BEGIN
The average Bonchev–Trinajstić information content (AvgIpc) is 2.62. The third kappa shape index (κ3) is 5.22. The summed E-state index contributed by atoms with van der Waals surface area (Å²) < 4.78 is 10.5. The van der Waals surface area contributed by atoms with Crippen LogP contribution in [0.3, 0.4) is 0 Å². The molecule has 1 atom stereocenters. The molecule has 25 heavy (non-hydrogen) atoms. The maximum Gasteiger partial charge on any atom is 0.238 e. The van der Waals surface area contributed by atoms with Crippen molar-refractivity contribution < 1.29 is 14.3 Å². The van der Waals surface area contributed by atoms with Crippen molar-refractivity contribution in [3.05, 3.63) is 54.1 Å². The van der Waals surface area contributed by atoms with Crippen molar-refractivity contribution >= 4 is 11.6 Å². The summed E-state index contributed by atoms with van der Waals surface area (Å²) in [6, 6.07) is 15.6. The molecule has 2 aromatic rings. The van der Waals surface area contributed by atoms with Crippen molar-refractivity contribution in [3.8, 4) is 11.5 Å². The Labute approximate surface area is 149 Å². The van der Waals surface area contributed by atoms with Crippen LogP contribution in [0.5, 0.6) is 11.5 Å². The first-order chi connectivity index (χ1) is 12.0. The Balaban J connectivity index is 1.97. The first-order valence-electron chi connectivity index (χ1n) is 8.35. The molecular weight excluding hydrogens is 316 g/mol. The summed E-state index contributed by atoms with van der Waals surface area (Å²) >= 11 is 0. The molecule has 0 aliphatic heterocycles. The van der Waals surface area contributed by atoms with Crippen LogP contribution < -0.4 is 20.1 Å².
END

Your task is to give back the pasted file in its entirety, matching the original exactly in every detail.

The average Bonchev–Trinajstić information content (AvgIpc) is 2.62. The third kappa shape index (κ3) is 5.22. The summed E-state index contributed by atoms with van der Waals surface area (Å²) < 4.78 is 10.5. The van der Waals surface area contributed by atoms with Crippen LogP contribution in [0.3, 0.4) is 0 Å². The molecule has 1 atom stereocenters. The molecule has 25 heavy (non-hydrogen) atoms. The maximum Gasteiger partial charge on any atom is 0.238 e. The van der Waals surface area contributed by atoms with Crippen molar-refractivity contribution < 1.29 is 14.3 Å². The van der Waals surface area contributed by atoms with Crippen molar-refractivity contribution in [3.05, 3.63) is 54.1 Å². The van der Waals surface area contributed by atoms with Crippen molar-refractivity contribution >= 4 is 11.6 Å². The summed E-state index contributed by atoms with van der Waals surface area (Å²) in [6, 6.07) is 15.6. The molecule has 2 aromatic rings. The van der Waals surface area contributed by atoms with Crippen molar-refractivity contribution in [3.8, 4) is 11.5 Å². The Labute approximate surface area is 149 Å². The van der Waals surface area contributed by atoms with Crippen LogP contribution in [0.5, 0.6) is 11.5 Å². The first-order chi connectivity index (χ1) is 12.0. The Balaban J connectivity index is 1.97. The first-order valence-electron chi connectivity index (χ1n) is 8.35. The molecular weight excluding hydrogens is 316 g/mol. The summed E-state index contributed by atoms with van der Waals surface area (Å²) >= 11 is 0. The molecule has 0 aliphatic heterocycles. The van der Waals surface area contributed by atoms with Crippen LogP contribution < -0.4 is 20.1 Å².